(via Toei Animation)

The year 2021 is upon us, and Toonami has just added two big premieres. After a year starved for any new programming, they are starting with a stacked lineup. I’m thrilled to see that, but there’s just one small problem: a rerun leads the stacked lineup. Toonami has aired several SimulDubs a few weeks to a few months behind their streaming debuts in recent years. Most of those series were already popular amongst anime fans and even more casual consumers. Anime fandom is primarily focused on each new season, so several gems are quickly forgotten. Rather than focusing on airing shows that are already popular (at the time), Toonami could dig deeper. A combination of lesser-known series and their originals feel like the right path for Toonami right now, but I question if they will ever get there if they aren’t willing to move on from Dragon Ball.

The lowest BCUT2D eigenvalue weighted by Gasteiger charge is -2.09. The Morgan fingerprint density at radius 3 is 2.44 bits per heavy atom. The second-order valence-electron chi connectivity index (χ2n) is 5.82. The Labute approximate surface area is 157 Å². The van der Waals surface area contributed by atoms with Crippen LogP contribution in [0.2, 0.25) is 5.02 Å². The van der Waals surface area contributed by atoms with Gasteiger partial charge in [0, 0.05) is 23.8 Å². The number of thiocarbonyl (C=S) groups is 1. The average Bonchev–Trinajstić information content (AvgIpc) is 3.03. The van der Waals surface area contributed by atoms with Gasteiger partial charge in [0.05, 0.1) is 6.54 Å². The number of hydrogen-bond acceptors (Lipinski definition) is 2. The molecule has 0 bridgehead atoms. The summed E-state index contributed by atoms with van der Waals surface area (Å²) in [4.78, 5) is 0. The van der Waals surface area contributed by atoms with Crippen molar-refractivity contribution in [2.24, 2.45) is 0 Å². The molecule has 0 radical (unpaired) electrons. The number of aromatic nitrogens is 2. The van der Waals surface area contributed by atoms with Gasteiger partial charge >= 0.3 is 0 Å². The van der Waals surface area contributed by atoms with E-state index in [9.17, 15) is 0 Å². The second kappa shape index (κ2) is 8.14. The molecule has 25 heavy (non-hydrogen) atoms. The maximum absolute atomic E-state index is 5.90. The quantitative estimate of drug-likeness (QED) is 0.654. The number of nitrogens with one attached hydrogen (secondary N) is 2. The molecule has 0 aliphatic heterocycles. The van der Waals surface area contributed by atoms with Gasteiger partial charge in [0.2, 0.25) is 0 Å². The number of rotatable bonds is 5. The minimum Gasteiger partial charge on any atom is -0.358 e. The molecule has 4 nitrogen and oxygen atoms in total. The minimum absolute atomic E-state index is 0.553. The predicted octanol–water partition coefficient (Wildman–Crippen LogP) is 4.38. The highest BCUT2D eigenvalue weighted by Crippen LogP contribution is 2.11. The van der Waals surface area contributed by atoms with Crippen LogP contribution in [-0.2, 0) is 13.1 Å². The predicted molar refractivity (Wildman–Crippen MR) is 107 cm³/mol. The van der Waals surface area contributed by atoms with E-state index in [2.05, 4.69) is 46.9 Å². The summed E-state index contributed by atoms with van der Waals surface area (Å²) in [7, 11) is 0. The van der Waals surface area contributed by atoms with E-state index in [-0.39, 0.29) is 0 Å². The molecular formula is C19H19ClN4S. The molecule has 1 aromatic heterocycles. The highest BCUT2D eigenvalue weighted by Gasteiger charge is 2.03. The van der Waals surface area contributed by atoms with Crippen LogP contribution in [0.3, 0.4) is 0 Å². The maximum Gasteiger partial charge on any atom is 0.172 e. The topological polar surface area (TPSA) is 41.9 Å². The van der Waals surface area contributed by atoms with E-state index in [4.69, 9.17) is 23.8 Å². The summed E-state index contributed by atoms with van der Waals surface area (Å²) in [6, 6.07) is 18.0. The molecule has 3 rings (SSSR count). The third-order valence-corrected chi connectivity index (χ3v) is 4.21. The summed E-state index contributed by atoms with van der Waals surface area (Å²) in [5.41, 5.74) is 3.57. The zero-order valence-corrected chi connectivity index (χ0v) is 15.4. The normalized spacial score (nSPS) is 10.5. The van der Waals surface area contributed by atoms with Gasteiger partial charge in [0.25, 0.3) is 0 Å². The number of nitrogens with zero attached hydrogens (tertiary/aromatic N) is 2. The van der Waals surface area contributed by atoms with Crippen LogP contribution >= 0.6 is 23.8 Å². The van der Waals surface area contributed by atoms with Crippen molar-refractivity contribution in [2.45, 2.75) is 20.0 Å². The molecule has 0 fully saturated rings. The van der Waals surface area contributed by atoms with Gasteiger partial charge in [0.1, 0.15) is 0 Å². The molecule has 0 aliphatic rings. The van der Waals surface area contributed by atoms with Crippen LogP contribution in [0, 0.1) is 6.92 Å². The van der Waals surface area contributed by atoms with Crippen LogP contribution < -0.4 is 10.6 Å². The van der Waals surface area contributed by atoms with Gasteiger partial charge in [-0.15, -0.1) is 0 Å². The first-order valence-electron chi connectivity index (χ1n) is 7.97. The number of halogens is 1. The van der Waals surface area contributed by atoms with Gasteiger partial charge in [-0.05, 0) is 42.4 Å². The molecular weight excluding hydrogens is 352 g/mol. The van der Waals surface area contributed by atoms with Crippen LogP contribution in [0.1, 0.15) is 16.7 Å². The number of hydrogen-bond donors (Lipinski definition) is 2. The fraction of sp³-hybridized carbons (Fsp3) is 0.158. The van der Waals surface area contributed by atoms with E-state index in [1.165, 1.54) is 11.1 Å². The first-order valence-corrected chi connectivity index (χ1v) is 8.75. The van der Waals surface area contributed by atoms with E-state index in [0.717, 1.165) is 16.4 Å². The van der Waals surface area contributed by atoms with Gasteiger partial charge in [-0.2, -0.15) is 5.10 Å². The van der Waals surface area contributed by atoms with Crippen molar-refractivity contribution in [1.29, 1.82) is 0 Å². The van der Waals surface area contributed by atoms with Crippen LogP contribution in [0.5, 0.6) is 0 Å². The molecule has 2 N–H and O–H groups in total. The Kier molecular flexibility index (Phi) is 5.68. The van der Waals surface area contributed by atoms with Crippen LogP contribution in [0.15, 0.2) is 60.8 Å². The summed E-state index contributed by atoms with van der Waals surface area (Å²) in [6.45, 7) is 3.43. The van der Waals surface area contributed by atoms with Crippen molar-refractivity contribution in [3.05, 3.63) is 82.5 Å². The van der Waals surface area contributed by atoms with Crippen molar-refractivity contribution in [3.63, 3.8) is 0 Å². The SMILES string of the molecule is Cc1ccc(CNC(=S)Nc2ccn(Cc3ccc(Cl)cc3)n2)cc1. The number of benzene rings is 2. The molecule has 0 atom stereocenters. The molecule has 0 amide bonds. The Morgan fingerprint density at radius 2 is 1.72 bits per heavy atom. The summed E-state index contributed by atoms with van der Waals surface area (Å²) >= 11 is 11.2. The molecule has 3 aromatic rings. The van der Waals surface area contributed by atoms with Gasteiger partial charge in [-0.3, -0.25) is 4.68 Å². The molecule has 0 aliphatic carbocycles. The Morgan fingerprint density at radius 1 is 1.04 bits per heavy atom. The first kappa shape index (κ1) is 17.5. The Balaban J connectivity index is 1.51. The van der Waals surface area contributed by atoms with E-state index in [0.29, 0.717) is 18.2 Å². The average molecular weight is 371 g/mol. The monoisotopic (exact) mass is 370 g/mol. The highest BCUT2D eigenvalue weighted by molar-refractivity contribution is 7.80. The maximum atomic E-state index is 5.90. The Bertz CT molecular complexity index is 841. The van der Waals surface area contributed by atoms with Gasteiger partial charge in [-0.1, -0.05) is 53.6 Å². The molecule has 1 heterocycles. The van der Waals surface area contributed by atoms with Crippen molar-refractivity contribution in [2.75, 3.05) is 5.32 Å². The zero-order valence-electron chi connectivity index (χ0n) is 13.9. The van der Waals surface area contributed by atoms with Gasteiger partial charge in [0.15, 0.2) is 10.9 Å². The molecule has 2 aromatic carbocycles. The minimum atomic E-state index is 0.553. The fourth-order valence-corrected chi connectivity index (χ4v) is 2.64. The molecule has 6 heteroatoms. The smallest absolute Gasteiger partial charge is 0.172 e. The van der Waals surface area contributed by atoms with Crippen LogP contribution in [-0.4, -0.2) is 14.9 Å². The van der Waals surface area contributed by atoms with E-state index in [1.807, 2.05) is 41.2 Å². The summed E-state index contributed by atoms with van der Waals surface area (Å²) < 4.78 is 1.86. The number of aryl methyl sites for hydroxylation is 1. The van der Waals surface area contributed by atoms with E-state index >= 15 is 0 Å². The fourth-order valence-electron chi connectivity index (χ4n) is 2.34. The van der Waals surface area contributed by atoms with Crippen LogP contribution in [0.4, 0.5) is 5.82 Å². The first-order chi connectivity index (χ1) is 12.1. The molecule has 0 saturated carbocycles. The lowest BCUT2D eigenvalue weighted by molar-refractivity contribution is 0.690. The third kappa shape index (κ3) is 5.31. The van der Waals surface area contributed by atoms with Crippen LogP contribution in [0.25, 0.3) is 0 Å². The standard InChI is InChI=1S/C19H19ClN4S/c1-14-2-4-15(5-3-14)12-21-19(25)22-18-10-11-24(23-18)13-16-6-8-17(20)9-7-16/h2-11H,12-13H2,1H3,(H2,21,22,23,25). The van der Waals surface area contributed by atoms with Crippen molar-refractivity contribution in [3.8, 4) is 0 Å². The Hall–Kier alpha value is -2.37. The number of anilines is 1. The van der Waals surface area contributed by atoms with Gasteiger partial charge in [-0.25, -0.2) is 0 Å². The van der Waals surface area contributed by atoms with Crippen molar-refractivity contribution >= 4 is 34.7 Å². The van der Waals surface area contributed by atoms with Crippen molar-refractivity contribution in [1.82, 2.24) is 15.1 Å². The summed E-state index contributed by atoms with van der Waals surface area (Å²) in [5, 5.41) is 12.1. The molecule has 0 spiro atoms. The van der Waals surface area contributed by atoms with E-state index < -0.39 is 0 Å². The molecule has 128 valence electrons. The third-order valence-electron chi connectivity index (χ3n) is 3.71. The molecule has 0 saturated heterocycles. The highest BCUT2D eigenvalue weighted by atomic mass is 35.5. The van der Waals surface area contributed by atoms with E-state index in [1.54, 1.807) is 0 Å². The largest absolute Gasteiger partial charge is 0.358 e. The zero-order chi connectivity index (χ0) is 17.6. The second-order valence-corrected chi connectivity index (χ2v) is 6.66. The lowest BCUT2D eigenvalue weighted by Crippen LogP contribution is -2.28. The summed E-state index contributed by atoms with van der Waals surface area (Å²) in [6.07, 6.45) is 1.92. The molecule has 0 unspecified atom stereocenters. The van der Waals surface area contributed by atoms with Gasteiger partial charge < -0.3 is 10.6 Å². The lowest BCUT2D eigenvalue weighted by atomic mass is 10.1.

When they ran out of new episodes of My Hero Academia (MHA) last year, Toonami found themselves with quite a dilemma. They barely had any new content to show, and they needed something that would put butts in seats. For reasons those on the outside aren’t privy to, they determined MHA reruns should not hold onto the slot, so they went back to old reliable: Dragon Ball. Since then, Dragon Ball Super (DBS) has been rerunning the Tournament of Power arc at the top of the Toonami lineup. I did not approve of that decision at the time, and I still wish they moved on from the series. Seven months later, one thing I dreaded has come to pass: they are back to full capacity, but they’re still clutching to Dragon Ball Super.